I’m going to graph this idea. So here is the y axis and x axis. I want you to imagine that on this axis, what we’re doing is understanding, in terms of a game. The challenge of the game is nice and big so you can see it. And down here I want you to just think about this the skill of the player. And when someone plays a game, if their skill is really low but the challenge is really high–let’s do “challenges” actually bigger. Challenges high, Skills low–they’re gonna get frustrated. And make that nice and big now too. So again yeah Challenge high= ” games really hard but I don’t really know how to play very well, I get really frustrated.” Now the opposite of that is if my skill is really high but the challenge is really low. “I’m like way too good for this game, I get bored.”
Charley Miller 2:55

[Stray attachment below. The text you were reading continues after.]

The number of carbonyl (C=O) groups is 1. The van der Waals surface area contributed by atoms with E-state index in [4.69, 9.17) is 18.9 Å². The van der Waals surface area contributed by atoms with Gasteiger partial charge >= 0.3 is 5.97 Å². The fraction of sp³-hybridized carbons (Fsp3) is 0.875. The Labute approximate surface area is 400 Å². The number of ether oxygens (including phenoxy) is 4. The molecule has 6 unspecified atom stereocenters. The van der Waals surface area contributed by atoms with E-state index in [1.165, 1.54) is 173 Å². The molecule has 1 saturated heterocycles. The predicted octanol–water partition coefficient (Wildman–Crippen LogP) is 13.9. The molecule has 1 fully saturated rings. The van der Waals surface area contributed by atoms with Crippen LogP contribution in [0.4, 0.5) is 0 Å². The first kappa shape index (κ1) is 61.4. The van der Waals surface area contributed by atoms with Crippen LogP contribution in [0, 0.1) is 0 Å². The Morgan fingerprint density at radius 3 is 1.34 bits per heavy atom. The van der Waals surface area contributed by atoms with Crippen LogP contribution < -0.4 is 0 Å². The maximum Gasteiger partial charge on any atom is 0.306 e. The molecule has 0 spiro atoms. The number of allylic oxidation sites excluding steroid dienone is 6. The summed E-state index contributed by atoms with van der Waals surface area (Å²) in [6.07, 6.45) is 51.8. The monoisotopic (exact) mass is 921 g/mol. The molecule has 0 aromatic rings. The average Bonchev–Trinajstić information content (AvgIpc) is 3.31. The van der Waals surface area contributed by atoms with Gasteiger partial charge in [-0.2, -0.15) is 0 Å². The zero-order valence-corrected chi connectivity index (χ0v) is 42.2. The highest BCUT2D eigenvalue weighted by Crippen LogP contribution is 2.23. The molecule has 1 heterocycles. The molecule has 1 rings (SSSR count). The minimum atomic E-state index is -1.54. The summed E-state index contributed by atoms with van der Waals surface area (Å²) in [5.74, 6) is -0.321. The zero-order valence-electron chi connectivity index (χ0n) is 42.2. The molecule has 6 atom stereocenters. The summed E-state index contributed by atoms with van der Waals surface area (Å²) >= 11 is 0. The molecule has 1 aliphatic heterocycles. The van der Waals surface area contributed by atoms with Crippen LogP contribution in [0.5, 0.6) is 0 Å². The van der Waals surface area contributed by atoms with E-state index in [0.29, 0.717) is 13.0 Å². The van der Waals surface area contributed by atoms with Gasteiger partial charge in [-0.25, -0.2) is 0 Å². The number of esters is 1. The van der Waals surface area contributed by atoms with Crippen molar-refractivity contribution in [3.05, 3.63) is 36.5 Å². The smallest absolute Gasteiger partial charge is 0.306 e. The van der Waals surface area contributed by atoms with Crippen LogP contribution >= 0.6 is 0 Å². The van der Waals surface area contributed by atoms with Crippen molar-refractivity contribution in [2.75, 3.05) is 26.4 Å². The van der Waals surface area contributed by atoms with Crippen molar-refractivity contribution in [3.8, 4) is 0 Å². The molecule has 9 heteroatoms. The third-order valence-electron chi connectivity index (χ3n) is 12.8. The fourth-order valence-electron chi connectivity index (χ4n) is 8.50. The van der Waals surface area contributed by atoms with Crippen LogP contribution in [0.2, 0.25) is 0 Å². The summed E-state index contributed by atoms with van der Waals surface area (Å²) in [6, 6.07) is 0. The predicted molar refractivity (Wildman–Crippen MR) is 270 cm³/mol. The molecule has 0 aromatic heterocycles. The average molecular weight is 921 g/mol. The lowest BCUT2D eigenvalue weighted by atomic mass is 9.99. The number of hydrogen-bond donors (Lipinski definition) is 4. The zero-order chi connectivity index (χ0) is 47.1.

In the most basic sense this is the premise of understanding flow with realizing that somewhere in the middle here is sort of the perfect balance between challenge and my skill. And generally when you’re designing a game experience you’re trying to actually aim for something right above that line right here, sort of the sweet spot. And the reason that is, is because the game is slightly more difficult than the player skill level, and the slight challenge is what creates the real compelling nature of games and some people call it fun but it’s really just the idea that the game is as I get better, the game is getting harder. And that continues to keep me engaged as a player. So what we’re really designing for is this area right here. Now, I want to add if you really want to dig into this concept just a hair more, I think this is sort of interesting to think about. If we move this right down here just above that sweet spot, this is an area that we think that creates anxiety, you’re not frustrated, but the game’s hard enough and just above my skill level that I’m just anxious at this point. And then down here. Oops. Down here, if my skill level is pretty high and the game’s not quite challenging enough, I can actually find a state where I’m relaxed. And we’re going to talk about this more in a minute as well, that’s not necessarily a bad thing for certain types of experiences. And one more to label here, which is if there’s really no challenge, and I don’t really have much skill–down here–that’s apathy.